Brutal Winter Cold Is Killing The Homeless
By James Donahue
We can remember the shock of waiting for
workers to open the door of the Detroit Public Library on a cold winter morning and being surrounded by a band of ragged,
dirty and obviously homeless souls.
My trips to Detroit were for historical research
on a book I was writing, and I always had to be at the door early to be assured of a seat at one of the microfilm readers.
Those machines were always in demand. Thus I always came early and the homeless were always standing at the door with me.
The difference between what I was doing at
the library, and the homeless was obvious. While I was there to work, the others were there to get warm and find a corner
in which to get some sleep. They could be found seated at obscure tables and chairs throughout the library, usually sound
asleep. Library workers, obviously aware of their presence, expressed a graciousness about them. They just let them sleep.
Some years earlier when working as a bureau
reporter at South Haven, Michigan, I became aware of a homeless man in that community who “worked the system”
in his own interesting way. He knew the laws of the community, and when cold weather arrived each autumn, he committed a crime
that was just serious enough to get him sent to jail for four to five months. Thus he was assured of a warm bed and three
meals a day while the winter winds made life unbearable on the outside.
As a reporter I have been keenly aware that
homeless people are living among us, often in small and large communities all across the nation. When my wife and I lived
in Sedona, Arizona, the rent in that treasured resort place was so high, and the rate of pay so low in most public service
jobs, that the people who pumped gas, waited on restaurant tables, or clerked the stores either drove a long way to work from
other towns, or they camped out in the forest. We discovered an entire community of homeless forest dwellers in and around
Sedona who somehow added to the mystique of the place.
As happens to nearly every human forced to
live on the street without food and shelter for any length of time, many of the homeless people we encountered were quite
insane. Reality for them became so twisted they no longer knew right from wrong, and theft, begging and rummaging through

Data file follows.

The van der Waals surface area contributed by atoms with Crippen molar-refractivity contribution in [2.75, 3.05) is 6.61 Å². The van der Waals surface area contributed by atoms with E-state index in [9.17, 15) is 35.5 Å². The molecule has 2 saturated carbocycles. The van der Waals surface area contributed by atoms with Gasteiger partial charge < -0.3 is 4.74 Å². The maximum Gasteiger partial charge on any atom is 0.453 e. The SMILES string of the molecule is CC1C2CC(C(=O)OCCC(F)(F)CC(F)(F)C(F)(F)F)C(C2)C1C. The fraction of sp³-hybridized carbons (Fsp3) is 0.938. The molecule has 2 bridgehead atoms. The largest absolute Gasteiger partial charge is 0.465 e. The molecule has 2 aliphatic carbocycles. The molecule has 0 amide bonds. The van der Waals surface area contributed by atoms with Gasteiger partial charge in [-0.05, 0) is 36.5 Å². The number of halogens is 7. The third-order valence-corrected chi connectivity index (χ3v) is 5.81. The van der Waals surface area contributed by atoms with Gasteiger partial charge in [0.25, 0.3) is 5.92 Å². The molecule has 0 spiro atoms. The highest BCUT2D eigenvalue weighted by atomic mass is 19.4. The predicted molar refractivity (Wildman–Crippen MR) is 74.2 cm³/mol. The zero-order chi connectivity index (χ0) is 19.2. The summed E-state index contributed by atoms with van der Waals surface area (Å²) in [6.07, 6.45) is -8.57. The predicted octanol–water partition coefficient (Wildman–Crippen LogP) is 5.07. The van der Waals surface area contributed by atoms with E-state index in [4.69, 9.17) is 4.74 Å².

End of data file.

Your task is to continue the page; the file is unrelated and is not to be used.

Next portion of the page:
trash bins for garbage to eat became a way of life.
It was as late as 1999 that we were reading
stories about city councils of major metropolitan communities who were attempting to solve the problem of homelessness by
passing laws making it illegal to be homeless. It did not seem to occur to them that what was needed was a form of socialism
. . . a building of simple, furnished, and heated shelters in which these people could find the thing they lacked . . . a
home. All these laws did was force the homeless underground. They found shelter in sewer systems, abandoned buildings and
other dark places where they could no longer be easily seen.
That was then. This is now.
Since the housing bubble burst in 2008, not
only has the nation’s economy gone into crisis mode, but the number of people left homeless has multiplied by unspeakable
numbers. News stories are breaking out all over as reporters find people living either in cardboard boxes under highway bridges,
staying with “friends,” packing community shelters, or defiantly squatting in the houses they were evicted from.
In many instances, the jails are getting
crowded with people who chose crime as a way of finding a place to sleep and eat.
But this winter, as the severe winter cold
has gripped the nation, authorities are beginning to find the bodies.
On January 23, Larry Andrews, a homeless
man in Detroit, was found dead in the cardboard shanty he made for himself in an alley. The night he froze to death the temperature
dipped to near zero. Police said it was the latest in a series of deaths from the cold not only in Detroit, but in several
northern cities. They said homeless shelters and warming centers were up and running, but all were filled to overcapacity
and people were being turned away.
The cold this year has been driven so far
south it has been killing homeless people in places like New Orleans. A woman said she found Janice Collins, 48, dead on a
sidewalk. She said she noticed the woman lying there and brought a blanket to help her keep warm, but that it was too late.
That same cold night, Michael Przesmycki,
54, formerly of Michigan, was found dead in a parking lot near an abandoned strip mall. He had been living behind the mall,
Similar stories are being reported in New
York, Minneapolis, and all across the United States. One sad report from Grand Rapids was the death of Thomas Pauli, a convicted
sex offender, who was turned away from shelters and church-supported warming facilities all over the city because of the stigma
attached to him. Pauli slept outside, behind a recycling shop, where his frozen body was found. He was crouched on his hands
and knees in the snow.
Where is our heart America? Have we become
so enamored by materialism that we have lost our compassion?